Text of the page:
Review: The Man With The Iron Heart

The Man With The Iron Heart

One of my theories about Harry Turtledove is that, for all times he’s been labeled “the master of alternate history”, he never had the most enthusiasm for the genre. It goes like this: Turtledove wanted to write Byzantine/Eastern Roman-themed fantasy, but after Guns of The South, alternate history became the money-making niche that he was stuck in. Turtledove would be neither the first nor last writer to have their most successful fiction be considerably different from the type they actually wanted to write.

Or maybe he did have enthusiasm for the genre, but didn’t have the mindset needed to really take advantage of it. Or maybe the nature of alternate history and needing to appeal to a generalist audience who doesn’t have the most knowledge of history forced him into a corner. Whatever the reason, The Man With The Iron Heart symbolizes the weaknesses of his style vividly.

The plot is simple. Reinhard Heydrich survives, gets the Werwolf resistance movement up and running, and launches a horrifically hamfisted/anachronistic Iraq War analogy. In reality, the German populace at large had no stomach for continued resistance, and the Allies, who came close to turning Germany into a giant farm, were prepared to crack the whip. The Werwolf plan was doomed from the get-go by the scarce resources and infighting that was baked into the Nazi regime from day one.

The execution of the book is done just as clumsily and clunkily as the setup. Much of Turtledove’s writing has the problem of what I frequently call the “technothriller without technology or thrills”, and this is no exception. It uses the “alternate history as a genre format” where there’s a big-picture, broad-viewpoint look at the situation and changed world. However, if the changed world is nothing but an unrealistic and worse, uninteresting analogy, that format is the worst possible.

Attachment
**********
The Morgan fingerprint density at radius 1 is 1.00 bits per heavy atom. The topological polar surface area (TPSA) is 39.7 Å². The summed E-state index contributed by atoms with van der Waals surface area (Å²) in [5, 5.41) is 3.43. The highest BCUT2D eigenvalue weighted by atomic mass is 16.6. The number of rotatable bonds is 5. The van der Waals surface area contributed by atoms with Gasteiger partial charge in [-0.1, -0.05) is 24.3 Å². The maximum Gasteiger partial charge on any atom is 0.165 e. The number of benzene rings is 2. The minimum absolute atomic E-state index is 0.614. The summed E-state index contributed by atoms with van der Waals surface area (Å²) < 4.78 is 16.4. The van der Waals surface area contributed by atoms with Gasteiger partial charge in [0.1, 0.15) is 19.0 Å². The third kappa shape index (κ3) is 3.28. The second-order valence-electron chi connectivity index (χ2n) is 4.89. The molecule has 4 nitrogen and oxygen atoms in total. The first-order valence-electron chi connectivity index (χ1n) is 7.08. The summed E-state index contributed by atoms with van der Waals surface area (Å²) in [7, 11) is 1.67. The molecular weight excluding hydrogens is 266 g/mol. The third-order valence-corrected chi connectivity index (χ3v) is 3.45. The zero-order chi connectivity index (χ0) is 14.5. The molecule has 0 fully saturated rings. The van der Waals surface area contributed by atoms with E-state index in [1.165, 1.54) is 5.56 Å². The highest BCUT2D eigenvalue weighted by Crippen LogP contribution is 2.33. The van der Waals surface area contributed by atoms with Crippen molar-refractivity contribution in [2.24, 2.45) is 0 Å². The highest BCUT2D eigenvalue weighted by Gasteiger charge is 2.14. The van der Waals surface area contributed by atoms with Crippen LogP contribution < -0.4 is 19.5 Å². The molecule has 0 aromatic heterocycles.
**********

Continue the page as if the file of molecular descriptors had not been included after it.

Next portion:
Alternate history is a very divided genre. There are a lot of reasons for this, from the vague nature of what it even is to the different desires of different fandoms to how it’s frequently not considered advantageous to label a work as such. But that the “mainstream” end often consists of books like this doesn’t help.

Maybe there’d be more overlap if someone really did extensive research, made it more character focused, and kept it feeling substantially different while providing still noticeable but far more subtle commentary. Instead, Turtledove wrote this book, which I do not recommend.

Short Baseball

I discovered a sport called “short hockey” existed. That is hockey played with four skaters and a goalie per team with 10 minute periods across the width of a half-rink. As it’s much less exerting, teams can play a lot of games in just one day. As the ownership/sponsorship of all the Russian short hockey leagues I’ve seen by sportsbooks shows, it’s aimed more at gamblers than actual fans.

So I figured, what would “short baseball” look like? As is, baseball already has many more games feasibly scheduled than many other sports. Yet I decided to amplify it more with two tiers.

  • Semi-short baseball, which is like conventional baseball only with six innings, games ending in ties after two extra ones, a designated hitter, and some pace of play rules. Semi-short leagues, despite their betting-friendly nature, are treated as serious competitions with ceremony, champions, and the same rigorous record-keeping.
  • Mega-short baseball, which is just a means to an end of making as many gambling-friendly matches. Games are five two-out innings which automatically end in ties after the bottom of the fifth, there are rapid pitch clocks, and, most crucially, pitchers have to throw the ball in the least stressful way possible. This both saves on the need for countless pitchers and encourages scoring by having pitches be easier to hit. There are also no formal standings and essentially no official record-keeping.

If I can find an appropriate place for it in my fiction, I’ll gladly put “short baseball” in, with an alternate history background as to how it got started and developed (which almost certainly means earlier and more widespread legal sports betting in baseball-friendly countries).

Alternate History World War IIIs